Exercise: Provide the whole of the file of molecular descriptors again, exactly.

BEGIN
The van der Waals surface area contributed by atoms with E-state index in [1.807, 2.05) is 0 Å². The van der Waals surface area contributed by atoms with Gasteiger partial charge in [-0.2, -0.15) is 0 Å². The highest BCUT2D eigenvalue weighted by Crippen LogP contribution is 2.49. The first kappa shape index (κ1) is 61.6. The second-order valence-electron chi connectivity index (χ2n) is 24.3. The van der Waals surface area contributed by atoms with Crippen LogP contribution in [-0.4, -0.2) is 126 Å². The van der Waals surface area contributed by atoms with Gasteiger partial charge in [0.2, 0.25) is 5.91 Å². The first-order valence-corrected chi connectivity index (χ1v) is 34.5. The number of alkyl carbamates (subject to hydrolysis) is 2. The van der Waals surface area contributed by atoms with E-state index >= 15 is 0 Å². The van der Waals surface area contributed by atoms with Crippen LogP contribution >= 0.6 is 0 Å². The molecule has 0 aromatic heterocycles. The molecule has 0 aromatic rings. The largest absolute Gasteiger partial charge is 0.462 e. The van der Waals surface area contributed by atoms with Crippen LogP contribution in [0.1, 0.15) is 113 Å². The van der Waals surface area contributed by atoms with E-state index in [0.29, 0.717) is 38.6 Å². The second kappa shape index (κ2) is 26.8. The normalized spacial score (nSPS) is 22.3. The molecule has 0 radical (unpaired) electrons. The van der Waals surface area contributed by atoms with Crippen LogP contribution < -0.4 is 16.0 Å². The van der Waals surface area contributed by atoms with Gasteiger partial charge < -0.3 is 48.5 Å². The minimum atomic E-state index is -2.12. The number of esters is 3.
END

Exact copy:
The van der Waals surface area contributed by atoms with E-state index in [1.807, 2.05) is 0 Å². The van der Waals surface area contributed by atoms with Gasteiger partial charge in [-0.2, -0.15) is 0 Å². The highest BCUT2D eigenvalue weighted by Crippen LogP contribution is 2.49. The first kappa shape index (κ1) is 61.6. The second-order valence-electron chi connectivity index (χ2n) is 24.3. The van der Waals surface area contributed by atoms with Crippen LogP contribution in [-0.4, -0.2) is 126 Å². The van der Waals surface area contributed by atoms with Gasteiger partial charge in [0.2, 0.25) is 5.91 Å². The first-order valence-corrected chi connectivity index (χ1v) is 34.5. The number of alkyl carbamates (subject to hydrolysis) is 2. The van der Waals surface area contributed by atoms with E-state index >= 15 is 0 Å². The van der Waals surface area contributed by atoms with Crippen LogP contribution >= 0.6 is 0 Å². The molecule has 0 aromatic heterocycles. The molecule has 0 aromatic rings. The largest absolute Gasteiger partial charge is 0.462 e. The van der Waals surface area contributed by atoms with Crippen LogP contribution in [0.1, 0.15) is 113 Å². The van der Waals surface area contributed by atoms with E-state index in [0.29, 0.717) is 38.6 Å². The second kappa shape index (κ2) is 26.8. The normalized spacial score (nSPS) is 22.3. The molecule has 0 radical (unpaired) electrons. The van der Waals surface area contributed by atoms with Crippen LogP contribution < -0.4 is 16.0 Å². The van der Waals surface area contributed by atoms with Gasteiger partial charge < -0.3 is 48.5 Å². The minimum atomic E-state index is -2.12. The number of esters is 3.